Brazil’s real tumbled the most in 15 months after Finance Minister Guido Mantega said a weaker currency was good for local industry, deepening a selloff sparked by concern the U.S. will curb monetary stimulus.
The real depreciated 2.2 percent to 2.3925 per dollar at the close of trading in Sao Paulo, the worst performance among all currencies tracked by Bloomberg. The real lost 5 percent this week. Swap rates on the contract due in January 2015 rose 27 basis points, or 0.27 percentage point, to 10.33 percent.
Brazil’s currency has lost 15 percent in the past three months, boosting the cost of imports and adding to inflation that already exceeds central bank targets. The exchange rate is at a level that’s good for local industry, Mantega told reporters in Sao Paulo today. The currency will be volatile until U.S. policy makers clarify their plans for paring back an $85 billion a month bond-buying program, he said.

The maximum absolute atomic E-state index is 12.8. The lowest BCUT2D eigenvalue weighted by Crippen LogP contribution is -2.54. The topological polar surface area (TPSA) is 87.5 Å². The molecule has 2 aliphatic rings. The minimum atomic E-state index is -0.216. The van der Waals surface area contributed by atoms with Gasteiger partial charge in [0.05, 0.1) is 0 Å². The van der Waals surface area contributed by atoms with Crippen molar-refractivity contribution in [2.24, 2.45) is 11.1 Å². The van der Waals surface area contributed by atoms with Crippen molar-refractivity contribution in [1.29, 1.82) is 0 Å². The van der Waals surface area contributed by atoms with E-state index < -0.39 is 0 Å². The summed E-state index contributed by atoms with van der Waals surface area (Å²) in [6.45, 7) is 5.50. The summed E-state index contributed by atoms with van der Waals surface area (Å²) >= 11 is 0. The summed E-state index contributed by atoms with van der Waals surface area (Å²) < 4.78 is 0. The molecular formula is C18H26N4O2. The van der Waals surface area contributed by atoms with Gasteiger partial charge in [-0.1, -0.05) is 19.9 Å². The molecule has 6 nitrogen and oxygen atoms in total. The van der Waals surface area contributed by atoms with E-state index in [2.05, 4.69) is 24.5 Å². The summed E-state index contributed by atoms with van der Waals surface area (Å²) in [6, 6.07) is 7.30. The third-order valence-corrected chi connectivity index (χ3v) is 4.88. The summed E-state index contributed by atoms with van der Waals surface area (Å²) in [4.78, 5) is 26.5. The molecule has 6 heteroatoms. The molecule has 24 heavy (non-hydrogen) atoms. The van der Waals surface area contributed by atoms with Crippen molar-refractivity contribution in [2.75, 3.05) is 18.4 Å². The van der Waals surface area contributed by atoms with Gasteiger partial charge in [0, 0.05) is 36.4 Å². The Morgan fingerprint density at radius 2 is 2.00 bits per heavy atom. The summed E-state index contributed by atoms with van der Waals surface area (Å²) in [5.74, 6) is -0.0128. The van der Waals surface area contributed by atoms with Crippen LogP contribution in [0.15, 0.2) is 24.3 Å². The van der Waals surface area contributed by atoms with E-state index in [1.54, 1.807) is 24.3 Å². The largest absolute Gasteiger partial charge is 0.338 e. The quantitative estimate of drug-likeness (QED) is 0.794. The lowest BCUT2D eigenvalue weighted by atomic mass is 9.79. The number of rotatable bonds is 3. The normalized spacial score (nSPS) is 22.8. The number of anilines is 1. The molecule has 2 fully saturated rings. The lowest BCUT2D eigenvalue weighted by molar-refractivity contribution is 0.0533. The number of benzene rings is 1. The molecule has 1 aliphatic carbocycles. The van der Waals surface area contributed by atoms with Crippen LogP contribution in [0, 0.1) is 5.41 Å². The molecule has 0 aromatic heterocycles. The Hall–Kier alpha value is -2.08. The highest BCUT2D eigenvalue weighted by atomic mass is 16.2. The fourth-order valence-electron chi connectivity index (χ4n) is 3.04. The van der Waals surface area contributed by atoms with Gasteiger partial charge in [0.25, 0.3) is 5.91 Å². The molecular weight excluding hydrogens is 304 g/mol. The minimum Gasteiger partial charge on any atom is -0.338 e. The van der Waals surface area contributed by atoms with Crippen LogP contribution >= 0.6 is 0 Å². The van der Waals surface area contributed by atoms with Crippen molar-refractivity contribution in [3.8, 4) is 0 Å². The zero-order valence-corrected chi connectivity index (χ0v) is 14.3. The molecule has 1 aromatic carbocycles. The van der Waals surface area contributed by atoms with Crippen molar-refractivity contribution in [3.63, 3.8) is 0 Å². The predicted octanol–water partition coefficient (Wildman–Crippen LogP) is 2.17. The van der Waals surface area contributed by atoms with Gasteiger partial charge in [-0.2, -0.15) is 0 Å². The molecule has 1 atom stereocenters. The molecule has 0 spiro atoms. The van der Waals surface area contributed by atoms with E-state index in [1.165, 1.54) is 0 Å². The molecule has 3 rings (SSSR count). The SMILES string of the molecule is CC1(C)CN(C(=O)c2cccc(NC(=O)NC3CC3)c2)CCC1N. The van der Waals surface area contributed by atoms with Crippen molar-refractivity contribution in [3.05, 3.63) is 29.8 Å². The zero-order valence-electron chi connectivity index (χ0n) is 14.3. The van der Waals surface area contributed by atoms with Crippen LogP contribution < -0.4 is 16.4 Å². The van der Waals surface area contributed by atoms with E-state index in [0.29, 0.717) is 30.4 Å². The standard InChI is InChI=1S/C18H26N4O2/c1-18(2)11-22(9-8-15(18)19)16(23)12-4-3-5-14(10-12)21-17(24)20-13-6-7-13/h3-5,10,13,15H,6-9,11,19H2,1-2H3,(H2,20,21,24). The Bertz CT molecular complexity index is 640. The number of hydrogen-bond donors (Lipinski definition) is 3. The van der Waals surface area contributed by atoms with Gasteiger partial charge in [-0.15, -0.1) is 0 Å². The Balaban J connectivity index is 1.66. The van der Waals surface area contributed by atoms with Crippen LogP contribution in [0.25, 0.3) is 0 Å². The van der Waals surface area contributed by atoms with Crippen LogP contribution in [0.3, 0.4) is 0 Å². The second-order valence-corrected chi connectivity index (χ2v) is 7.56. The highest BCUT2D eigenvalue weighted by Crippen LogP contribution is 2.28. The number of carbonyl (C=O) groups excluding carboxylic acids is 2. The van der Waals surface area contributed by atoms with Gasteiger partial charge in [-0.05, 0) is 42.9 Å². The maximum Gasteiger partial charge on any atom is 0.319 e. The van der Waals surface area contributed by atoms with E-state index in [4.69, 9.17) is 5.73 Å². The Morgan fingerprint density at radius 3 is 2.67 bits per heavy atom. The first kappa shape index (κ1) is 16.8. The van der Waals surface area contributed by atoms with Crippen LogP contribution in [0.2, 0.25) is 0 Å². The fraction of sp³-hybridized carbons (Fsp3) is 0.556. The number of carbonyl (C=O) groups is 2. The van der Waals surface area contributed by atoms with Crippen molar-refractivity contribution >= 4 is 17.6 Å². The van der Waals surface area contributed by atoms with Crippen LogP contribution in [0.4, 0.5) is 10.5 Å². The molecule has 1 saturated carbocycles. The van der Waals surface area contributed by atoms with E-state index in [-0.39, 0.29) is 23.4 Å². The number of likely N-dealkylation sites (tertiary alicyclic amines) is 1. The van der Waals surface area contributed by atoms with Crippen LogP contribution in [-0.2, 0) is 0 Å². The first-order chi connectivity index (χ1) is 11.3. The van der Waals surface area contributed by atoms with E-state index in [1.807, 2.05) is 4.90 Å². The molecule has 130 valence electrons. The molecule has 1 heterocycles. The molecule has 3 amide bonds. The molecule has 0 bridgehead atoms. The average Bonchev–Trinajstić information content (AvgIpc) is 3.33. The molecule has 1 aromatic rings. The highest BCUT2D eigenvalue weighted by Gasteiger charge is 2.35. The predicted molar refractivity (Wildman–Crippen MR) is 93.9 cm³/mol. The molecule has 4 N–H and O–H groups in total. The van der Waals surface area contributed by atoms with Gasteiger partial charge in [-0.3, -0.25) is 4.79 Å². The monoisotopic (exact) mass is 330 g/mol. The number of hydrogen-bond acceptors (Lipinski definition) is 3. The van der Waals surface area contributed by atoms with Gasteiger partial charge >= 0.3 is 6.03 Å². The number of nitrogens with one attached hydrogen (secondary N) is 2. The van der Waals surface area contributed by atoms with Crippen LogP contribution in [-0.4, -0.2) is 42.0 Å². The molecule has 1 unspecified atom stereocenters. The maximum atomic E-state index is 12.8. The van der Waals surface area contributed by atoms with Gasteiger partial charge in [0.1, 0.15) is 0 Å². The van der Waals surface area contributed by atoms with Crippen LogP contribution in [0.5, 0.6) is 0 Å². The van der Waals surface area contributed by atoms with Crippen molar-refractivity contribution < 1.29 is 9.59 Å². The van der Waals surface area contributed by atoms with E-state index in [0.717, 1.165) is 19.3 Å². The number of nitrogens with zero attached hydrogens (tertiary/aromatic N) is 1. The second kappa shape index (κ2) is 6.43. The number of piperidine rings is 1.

“If he says it’s at a good level, that means the price of the dollar will only rise,” Jose Carlos Amado, a currency trader at Renascenca Corretora, said by phone from Sao Paulo. “No one knows the parameters for the real’s value after the Fed reduces stimulus.”